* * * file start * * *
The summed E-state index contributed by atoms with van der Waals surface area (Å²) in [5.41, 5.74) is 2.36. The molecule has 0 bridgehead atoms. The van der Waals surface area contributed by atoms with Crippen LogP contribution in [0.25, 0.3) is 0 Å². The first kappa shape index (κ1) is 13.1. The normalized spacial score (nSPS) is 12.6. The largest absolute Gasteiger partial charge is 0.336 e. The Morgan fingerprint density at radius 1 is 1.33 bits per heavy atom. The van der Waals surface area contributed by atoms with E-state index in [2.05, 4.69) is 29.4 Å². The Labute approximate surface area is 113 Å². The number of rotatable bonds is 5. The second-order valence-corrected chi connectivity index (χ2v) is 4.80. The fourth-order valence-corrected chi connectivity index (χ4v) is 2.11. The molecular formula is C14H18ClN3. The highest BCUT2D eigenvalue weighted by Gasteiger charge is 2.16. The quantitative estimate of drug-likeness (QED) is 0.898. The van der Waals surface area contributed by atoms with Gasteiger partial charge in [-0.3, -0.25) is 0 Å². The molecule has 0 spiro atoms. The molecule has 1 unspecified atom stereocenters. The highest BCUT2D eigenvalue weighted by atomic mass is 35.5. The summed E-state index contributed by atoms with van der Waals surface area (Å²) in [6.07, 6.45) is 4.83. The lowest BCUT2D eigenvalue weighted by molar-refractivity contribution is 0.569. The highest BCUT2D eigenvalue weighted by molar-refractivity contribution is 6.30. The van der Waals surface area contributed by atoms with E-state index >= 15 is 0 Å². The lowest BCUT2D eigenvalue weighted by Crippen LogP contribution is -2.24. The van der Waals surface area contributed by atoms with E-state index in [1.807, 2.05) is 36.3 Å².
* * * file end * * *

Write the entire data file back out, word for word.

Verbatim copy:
The summed E-state index contributed by atoms with van der Waals surface area (Å²) in [5.41, 5.74) is 2.36. The molecule has 0 bridgehead atoms. The van der Waals surface area contributed by atoms with Crippen LogP contribution in [0.25, 0.3) is 0 Å². The first kappa shape index (κ1) is 13.1. The normalized spacial score (nSPS) is 12.6. The largest absolute Gasteiger partial charge is 0.336 e. The Morgan fingerprint density at radius 1 is 1.33 bits per heavy atom. The van der Waals surface area contributed by atoms with E-state index in [2.05, 4.69) is 29.4 Å². The Labute approximate surface area is 113 Å². The number of rotatable bonds is 5. The second-order valence-corrected chi connectivity index (χ2v) is 4.80. The fourth-order valence-corrected chi connectivity index (χ4v) is 2.11. The molecular formula is C14H18ClN3. The highest BCUT2D eigenvalue weighted by Gasteiger charge is 2.16. The quantitative estimate of drug-likeness (QED) is 0.898. The van der Waals surface area contributed by atoms with Gasteiger partial charge in [-0.3, -0.25) is 0 Å². The molecule has 0 spiro atoms. The molecule has 1 unspecified atom stereocenters. The highest BCUT2D eigenvalue weighted by atomic mass is 35.5. The summed E-state index contributed by atoms with van der Waals surface area (Å²) in [6.07, 6.45) is 4.83. The lowest BCUT2D eigenvalue weighted by molar-refractivity contribution is 0.569. The highest BCUT2D eigenvalue weighted by molar-refractivity contribution is 6.30. The van der Waals surface area contributed by atoms with E-state index >= 15 is 0 Å². The lowest BCUT2D eigenvalue weighted by Crippen LogP contribution is -2.24. The van der Waals surface area contributed by atoms with E-state index in [1.807, 2.05) is 36.3 Å².